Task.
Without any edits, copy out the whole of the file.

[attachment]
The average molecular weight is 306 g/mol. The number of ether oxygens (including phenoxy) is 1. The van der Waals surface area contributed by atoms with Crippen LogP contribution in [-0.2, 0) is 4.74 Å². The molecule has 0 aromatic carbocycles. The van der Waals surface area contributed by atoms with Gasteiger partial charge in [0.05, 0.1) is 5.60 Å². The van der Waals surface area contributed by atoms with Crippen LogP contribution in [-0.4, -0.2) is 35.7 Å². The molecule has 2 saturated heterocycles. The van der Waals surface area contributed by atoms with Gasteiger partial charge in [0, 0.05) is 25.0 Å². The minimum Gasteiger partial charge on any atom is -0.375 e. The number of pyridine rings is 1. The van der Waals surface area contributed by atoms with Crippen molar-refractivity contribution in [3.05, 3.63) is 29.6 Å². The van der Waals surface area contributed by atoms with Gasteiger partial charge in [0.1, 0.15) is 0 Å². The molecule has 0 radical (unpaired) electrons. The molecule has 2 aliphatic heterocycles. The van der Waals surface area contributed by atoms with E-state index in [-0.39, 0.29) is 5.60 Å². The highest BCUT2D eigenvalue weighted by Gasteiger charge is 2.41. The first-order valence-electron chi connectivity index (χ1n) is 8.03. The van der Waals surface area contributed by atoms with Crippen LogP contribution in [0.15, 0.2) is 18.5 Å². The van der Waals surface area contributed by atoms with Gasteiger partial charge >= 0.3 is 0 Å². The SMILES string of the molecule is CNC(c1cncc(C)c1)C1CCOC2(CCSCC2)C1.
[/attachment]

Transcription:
The average molecular weight is 306 g/mol. The number of ether oxygens (including phenoxy) is 1. The van der Waals surface area contributed by atoms with Crippen LogP contribution in [-0.2, 0) is 4.74 Å². The molecule has 0 aromatic carbocycles. The van der Waals surface area contributed by atoms with Gasteiger partial charge in [0.05, 0.1) is 5.60 Å². The van der Waals surface area contributed by atoms with Crippen LogP contribution in [-0.4, -0.2) is 35.7 Å². The molecule has 2 saturated heterocycles. The van der Waals surface area contributed by atoms with Gasteiger partial charge in [0, 0.05) is 25.0 Å². The minimum Gasteiger partial charge on any atom is -0.375 e. The number of pyridine rings is 1. The van der Waals surface area contributed by atoms with Crippen molar-refractivity contribution in [3.05, 3.63) is 29.6 Å². The van der Waals surface area contributed by atoms with Gasteiger partial charge in [0.1, 0.15) is 0 Å². The molecule has 0 radical (unpaired) electrons. The molecule has 2 aliphatic heterocycles. The van der Waals surface area contributed by atoms with E-state index in [-0.39, 0.29) is 5.60 Å². The highest BCUT2D eigenvalue weighted by Gasteiger charge is 2.41. The first-order valence-electron chi connectivity index (χ1n) is 8.03. The van der Waals surface area contributed by atoms with Crippen LogP contribution in [0.15, 0.2) is 18.5 Å². The van der Waals surface area contributed by atoms with Gasteiger partial charge >= 0.3 is 0 Å². The SMILES string of the molecule is CNC(c1cncc(C)c1)C1CCOC2(CCSCC2)C1.